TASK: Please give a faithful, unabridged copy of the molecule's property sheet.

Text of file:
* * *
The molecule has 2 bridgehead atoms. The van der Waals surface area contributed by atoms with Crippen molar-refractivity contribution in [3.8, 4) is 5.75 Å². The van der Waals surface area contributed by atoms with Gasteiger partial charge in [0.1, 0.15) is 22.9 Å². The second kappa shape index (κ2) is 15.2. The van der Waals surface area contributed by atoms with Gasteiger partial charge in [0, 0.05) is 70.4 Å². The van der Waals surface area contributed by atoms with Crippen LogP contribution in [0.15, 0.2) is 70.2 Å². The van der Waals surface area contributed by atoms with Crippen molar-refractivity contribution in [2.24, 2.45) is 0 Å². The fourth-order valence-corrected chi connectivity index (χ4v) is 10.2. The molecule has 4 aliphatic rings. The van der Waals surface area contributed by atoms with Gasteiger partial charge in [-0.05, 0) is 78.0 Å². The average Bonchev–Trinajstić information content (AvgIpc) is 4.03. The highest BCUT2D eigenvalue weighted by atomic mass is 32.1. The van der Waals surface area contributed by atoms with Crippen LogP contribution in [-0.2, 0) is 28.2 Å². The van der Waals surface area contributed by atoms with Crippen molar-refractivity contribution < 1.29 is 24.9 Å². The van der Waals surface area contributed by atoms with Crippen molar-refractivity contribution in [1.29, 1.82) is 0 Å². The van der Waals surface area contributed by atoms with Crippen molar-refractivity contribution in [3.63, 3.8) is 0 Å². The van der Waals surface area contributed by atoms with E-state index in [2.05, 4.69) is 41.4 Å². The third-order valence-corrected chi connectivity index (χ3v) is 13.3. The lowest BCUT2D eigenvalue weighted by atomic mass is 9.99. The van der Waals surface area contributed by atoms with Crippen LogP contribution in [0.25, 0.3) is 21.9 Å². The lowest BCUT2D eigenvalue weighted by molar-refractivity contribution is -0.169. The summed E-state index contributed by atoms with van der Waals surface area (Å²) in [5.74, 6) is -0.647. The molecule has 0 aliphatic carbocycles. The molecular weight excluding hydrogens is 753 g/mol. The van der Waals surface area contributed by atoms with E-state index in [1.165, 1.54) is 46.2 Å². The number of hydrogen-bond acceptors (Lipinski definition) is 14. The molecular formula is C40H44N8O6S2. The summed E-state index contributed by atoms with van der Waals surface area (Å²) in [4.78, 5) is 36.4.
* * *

The molecule has 2 bridgehead atoms. The van der Waals surface area contributed by atoms with Crippen molar-refractivity contribution in [3.8, 4) is 5.75 Å². The van der Waals surface area contributed by atoms with Gasteiger partial charge in [0.1, 0.15) is 22.9 Å². The second kappa shape index (κ2) is 15.2. The van der Waals surface area contributed by atoms with Gasteiger partial charge in [0, 0.05) is 70.4 Å². The van der Waals surface area contributed by atoms with Crippen LogP contribution in [0.15, 0.2) is 70.2 Å². The van der Waals surface area contributed by atoms with Crippen molar-refractivity contribution in [2.24, 2.45) is 0 Å². The fourth-order valence-corrected chi connectivity index (χ4v) is 10.2. The molecule has 4 aliphatic rings. The van der Waals surface area contributed by atoms with Gasteiger partial charge in [-0.05, 0) is 78.0 Å². The average Bonchev–Trinajstić information content (AvgIpc) is 4.03. The highest BCUT2D eigenvalue weighted by atomic mass is 32.1. The van der Waals surface area contributed by atoms with Crippen LogP contribution in [-0.2, 0) is 28.2 Å². The van der Waals surface area contributed by atoms with Crippen molar-refractivity contribution < 1.29 is 24.9 Å². The van der Waals surface area contributed by atoms with Crippen molar-refractivity contribution in [1.29, 1.82) is 0 Å². The van der Waals surface area contributed by atoms with Crippen molar-refractivity contribution in [3.63, 3.8) is 0 Å². The van der Waals surface area contributed by atoms with E-state index in [2.05, 4.69) is 41.4 Å². The third-order valence-corrected chi connectivity index (χ3v) is 13.3. The lowest BCUT2D eigenvalue weighted by atomic mass is 9.99. The van der Waals surface area contributed by atoms with Crippen LogP contribution in [0.25, 0.3) is 21.9 Å². The lowest BCUT2D eigenvalue weighted by molar-refractivity contribution is -0.169. The summed E-state index contributed by atoms with van der Waals surface area (Å²) in [5.74, 6) is -0.647. The molecule has 0 aliphatic carbocycles. The molecular weight excluding hydrogens is 753 g/mol. The van der Waals surface area contributed by atoms with E-state index in [1.165, 1.54) is 46.2 Å². The number of hydrogen-bond acceptors (Lipinski definition) is 14. The molecular formula is C40H44N8O6S2. The summed E-state index contributed by atoms with van der Waals surface area (Å²) in [4.78, 5) is 36.4.